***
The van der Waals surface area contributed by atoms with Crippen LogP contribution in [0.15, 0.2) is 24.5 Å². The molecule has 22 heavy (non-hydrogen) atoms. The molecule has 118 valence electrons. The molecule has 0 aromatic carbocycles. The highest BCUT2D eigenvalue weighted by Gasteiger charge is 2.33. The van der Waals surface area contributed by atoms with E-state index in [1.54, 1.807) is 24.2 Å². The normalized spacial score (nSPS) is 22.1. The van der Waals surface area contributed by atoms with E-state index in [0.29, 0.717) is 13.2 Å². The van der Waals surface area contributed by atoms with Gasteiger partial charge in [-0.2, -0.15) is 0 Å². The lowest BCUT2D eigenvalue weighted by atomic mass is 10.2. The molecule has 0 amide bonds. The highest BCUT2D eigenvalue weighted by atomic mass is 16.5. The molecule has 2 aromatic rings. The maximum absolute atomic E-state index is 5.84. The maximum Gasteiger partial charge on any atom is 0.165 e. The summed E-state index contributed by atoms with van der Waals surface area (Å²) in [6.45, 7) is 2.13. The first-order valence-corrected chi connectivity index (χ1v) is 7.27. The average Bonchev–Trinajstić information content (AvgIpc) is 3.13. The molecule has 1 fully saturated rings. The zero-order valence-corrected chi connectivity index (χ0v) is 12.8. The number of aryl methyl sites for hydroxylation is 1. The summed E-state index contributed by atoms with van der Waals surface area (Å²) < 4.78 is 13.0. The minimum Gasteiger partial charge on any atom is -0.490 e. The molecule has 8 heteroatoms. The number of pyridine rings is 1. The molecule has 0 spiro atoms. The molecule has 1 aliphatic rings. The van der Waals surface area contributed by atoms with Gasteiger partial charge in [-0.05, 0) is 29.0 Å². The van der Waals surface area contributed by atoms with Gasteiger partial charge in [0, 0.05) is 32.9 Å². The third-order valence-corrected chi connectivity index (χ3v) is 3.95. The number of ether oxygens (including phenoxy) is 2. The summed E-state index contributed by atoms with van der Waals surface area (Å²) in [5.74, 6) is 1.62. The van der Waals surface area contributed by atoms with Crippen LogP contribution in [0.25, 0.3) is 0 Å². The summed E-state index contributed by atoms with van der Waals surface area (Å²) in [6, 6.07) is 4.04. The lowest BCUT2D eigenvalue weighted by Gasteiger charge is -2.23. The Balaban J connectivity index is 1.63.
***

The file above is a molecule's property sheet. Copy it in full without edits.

The van der Waals surface area contributed by atoms with Crippen LogP contribution in [0.15, 0.2) is 24.5 Å². The molecule has 22 heavy (non-hydrogen) atoms. The molecule has 118 valence electrons. The molecule has 0 aromatic carbocycles. The highest BCUT2D eigenvalue weighted by Gasteiger charge is 2.33. The van der Waals surface area contributed by atoms with E-state index in [1.54, 1.807) is 24.2 Å². The normalized spacial score (nSPS) is 22.1. The van der Waals surface area contributed by atoms with E-state index in [0.29, 0.717) is 13.2 Å². The van der Waals surface area contributed by atoms with Gasteiger partial charge in [-0.2, -0.15) is 0 Å². The lowest BCUT2D eigenvalue weighted by atomic mass is 10.2. The molecule has 0 amide bonds. The highest BCUT2D eigenvalue weighted by atomic mass is 16.5. The molecule has 2 aromatic rings. The maximum absolute atomic E-state index is 5.84. The maximum Gasteiger partial charge on any atom is 0.165 e. The summed E-state index contributed by atoms with van der Waals surface area (Å²) in [6.45, 7) is 2.13. The first-order valence-corrected chi connectivity index (χ1v) is 7.27. The average Bonchev–Trinajstić information content (AvgIpc) is 3.13. The molecule has 1 fully saturated rings. The zero-order valence-corrected chi connectivity index (χ0v) is 12.8. The number of aryl methyl sites for hydroxylation is 1. The summed E-state index contributed by atoms with van der Waals surface area (Å²) < 4.78 is 13.0. The minimum Gasteiger partial charge on any atom is -0.490 e. The molecule has 8 heteroatoms. The number of pyridine rings is 1. The molecule has 0 spiro atoms. The molecule has 1 aliphatic rings. The van der Waals surface area contributed by atoms with Gasteiger partial charge in [-0.05, 0) is 29.0 Å². The van der Waals surface area contributed by atoms with Gasteiger partial charge in [0, 0.05) is 32.9 Å². The third-order valence-corrected chi connectivity index (χ3v) is 3.95. The number of ether oxygens (including phenoxy) is 2. The summed E-state index contributed by atoms with van der Waals surface area (Å²) in [5.74, 6) is 1.62. The van der Waals surface area contributed by atoms with Crippen LogP contribution in [0.25, 0.3) is 0 Å². The summed E-state index contributed by atoms with van der Waals surface area (Å²) in [6, 6.07) is 4.04. The lowest BCUT2D eigenvalue weighted by Gasteiger charge is -2.23. The Balaban J connectivity index is 1.63.